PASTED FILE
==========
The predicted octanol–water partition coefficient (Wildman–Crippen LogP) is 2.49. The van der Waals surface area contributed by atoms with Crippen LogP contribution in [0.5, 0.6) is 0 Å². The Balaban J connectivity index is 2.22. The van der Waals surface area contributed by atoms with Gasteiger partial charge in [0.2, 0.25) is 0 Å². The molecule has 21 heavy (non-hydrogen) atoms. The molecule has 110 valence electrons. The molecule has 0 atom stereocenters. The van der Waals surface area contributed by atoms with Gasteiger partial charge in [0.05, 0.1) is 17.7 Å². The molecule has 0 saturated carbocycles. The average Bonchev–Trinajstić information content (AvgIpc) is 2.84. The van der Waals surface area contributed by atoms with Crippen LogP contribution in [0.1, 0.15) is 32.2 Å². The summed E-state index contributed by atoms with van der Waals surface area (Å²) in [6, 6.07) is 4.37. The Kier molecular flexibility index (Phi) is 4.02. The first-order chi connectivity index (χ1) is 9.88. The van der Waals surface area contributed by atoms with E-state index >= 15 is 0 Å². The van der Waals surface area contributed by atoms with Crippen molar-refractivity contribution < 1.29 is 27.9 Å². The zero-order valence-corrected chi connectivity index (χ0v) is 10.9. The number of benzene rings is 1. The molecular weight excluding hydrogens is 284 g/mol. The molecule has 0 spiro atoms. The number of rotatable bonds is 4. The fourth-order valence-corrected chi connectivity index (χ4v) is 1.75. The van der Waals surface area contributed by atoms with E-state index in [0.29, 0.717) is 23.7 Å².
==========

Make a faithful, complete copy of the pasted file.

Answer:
The predicted octanol–water partition coefficient (Wildman–Crippen LogP) is 2.49. The van der Waals surface area contributed by atoms with Crippen LogP contribution in [0.5, 0.6) is 0 Å². The Balaban J connectivity index is 2.22. The van der Waals surface area contributed by atoms with Gasteiger partial charge in [0.2, 0.25) is 0 Å². The molecule has 21 heavy (non-hydrogen) atoms. The molecule has 110 valence electrons. The molecule has 0 atom stereocenters. The van der Waals surface area contributed by atoms with Gasteiger partial charge in [0.05, 0.1) is 17.7 Å². The molecule has 0 saturated carbocycles. The average Bonchev–Trinajstić information content (AvgIpc) is 2.84. The van der Waals surface area contributed by atoms with Crippen LogP contribution in [0.1, 0.15) is 32.2 Å². The summed E-state index contributed by atoms with van der Waals surface area (Å²) in [6, 6.07) is 4.37. The Kier molecular flexibility index (Phi) is 4.02. The first-order chi connectivity index (χ1) is 9.88. The van der Waals surface area contributed by atoms with E-state index >= 15 is 0 Å². The van der Waals surface area contributed by atoms with Crippen molar-refractivity contribution < 1.29 is 27.9 Å². The zero-order valence-corrected chi connectivity index (χ0v) is 10.9. The number of benzene rings is 1. The molecular weight excluding hydrogens is 284 g/mol. The molecule has 0 spiro atoms. The number of rotatable bonds is 4. The fourth-order valence-corrected chi connectivity index (χ4v) is 1.75. The van der Waals surface area contributed by atoms with E-state index in [0.29, 0.717) is 23.7 Å².